Exploring the island’s native plants

September 16, 2016 (West Hawaii Today)—The Kohala Center’s weeklong Ke Kumu Aina program, held during fall intersession, offers middle school students opportunities to learn about the Big Island’s native plants. From 8 a.m. to 5 p.m. Oct. 10-13, participants will engage in scientific field research, learn to identify native plants and understand the environments in which they grow at Kohala Watershed.
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Food sustainability: It’s what’s for dinner

September 6, 2016 (West Hawaii Today)—How to increase food security and support local food production in Hawaii is a topic that’s on nearly everyone’s plate these days. In a state that can grow 365 days a year with favorable weather, water and soil, Hawaii grows only about 10 percent of what its residents and visitors eat. And an estimated 85 percent of all the food available in Hawaii’s supermarkets and restaurants at any given time is imported from 2,300 miles away or more.
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Mellon-Hawaii doctoral and postdoctoral fellows announced

August 23, 2016 (West Hawaii Today)—The Kohala Center has selected three Native Hawaiian scholars for the ninth cohort of its Mellon-Hawaii Doctoral and Postdoctoral Fellowship program. They join 32 Native Hawaiian scholars who have pursued original research and advanced their academic careers through the program.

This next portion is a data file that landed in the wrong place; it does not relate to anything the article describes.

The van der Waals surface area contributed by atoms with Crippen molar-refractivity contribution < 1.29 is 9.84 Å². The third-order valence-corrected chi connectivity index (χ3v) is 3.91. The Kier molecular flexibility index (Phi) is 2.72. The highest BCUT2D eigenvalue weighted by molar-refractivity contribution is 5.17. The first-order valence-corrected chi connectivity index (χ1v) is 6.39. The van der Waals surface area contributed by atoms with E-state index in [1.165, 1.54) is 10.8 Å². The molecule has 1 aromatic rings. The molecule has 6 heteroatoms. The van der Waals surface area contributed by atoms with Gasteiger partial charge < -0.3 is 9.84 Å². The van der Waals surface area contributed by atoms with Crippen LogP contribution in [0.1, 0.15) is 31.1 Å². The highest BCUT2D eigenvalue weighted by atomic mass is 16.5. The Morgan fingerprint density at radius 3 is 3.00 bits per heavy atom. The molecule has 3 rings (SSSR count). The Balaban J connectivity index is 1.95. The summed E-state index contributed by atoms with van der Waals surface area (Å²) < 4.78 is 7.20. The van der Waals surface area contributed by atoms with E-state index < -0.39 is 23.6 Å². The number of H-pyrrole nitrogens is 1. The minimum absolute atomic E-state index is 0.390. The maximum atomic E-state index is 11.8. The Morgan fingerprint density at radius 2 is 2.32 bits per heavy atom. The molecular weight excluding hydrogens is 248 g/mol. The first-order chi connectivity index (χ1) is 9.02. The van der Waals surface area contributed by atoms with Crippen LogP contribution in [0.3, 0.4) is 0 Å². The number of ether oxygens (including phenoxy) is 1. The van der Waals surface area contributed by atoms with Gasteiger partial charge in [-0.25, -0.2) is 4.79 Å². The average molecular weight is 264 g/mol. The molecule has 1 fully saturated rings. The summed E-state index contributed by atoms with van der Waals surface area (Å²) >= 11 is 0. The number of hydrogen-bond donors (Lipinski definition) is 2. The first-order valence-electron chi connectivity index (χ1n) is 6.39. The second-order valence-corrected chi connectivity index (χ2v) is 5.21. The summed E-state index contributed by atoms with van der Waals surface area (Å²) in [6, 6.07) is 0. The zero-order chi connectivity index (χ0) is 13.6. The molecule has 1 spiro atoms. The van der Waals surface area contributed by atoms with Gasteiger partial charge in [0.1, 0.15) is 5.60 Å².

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Keiki get jump on rat lungworm education

May 23, 2016 (Hawaii Tribune Herald)—Gardens are a rich resource for classrooms, giving kids hands-on experience with the concepts they learn about in school. But in East Hawaii, school gardens are like any backyard garden: they’re a place where slugs and snails make their homes, and where there are snails and slugs, there’s a potential for rat lungworm disease.
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Connections for sustainability

May 11, 2016 (North Hawaii News)—As with the rest of the world, Hawaii is beginning to see the effects of growing environmental problems such as climate change, deforestation, urban growth and low water quality. Just as our canoe was built with many hands, Hawaii is going to need the efforts and insights of citizen scientists to address environmental issues.
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Isle public schools enticed to “buy fresh, buy local”

May 2, 2016 (Honolulu Star-Advertiser)—Darren Strand, president of Maui Gold Pineapple Co., sells fresh and frozen pineapple to customers as far away as Japan, but getting Hawaii’s emblematic fruit into local public school cafeterias is a tougher order.

“It’s really frustrating to see how much pineapple they eat in the schools and none of it’s from Hawaii,” said Strand, whose company has 1,000 acres in cultivation. “So we’d like to fix that.”
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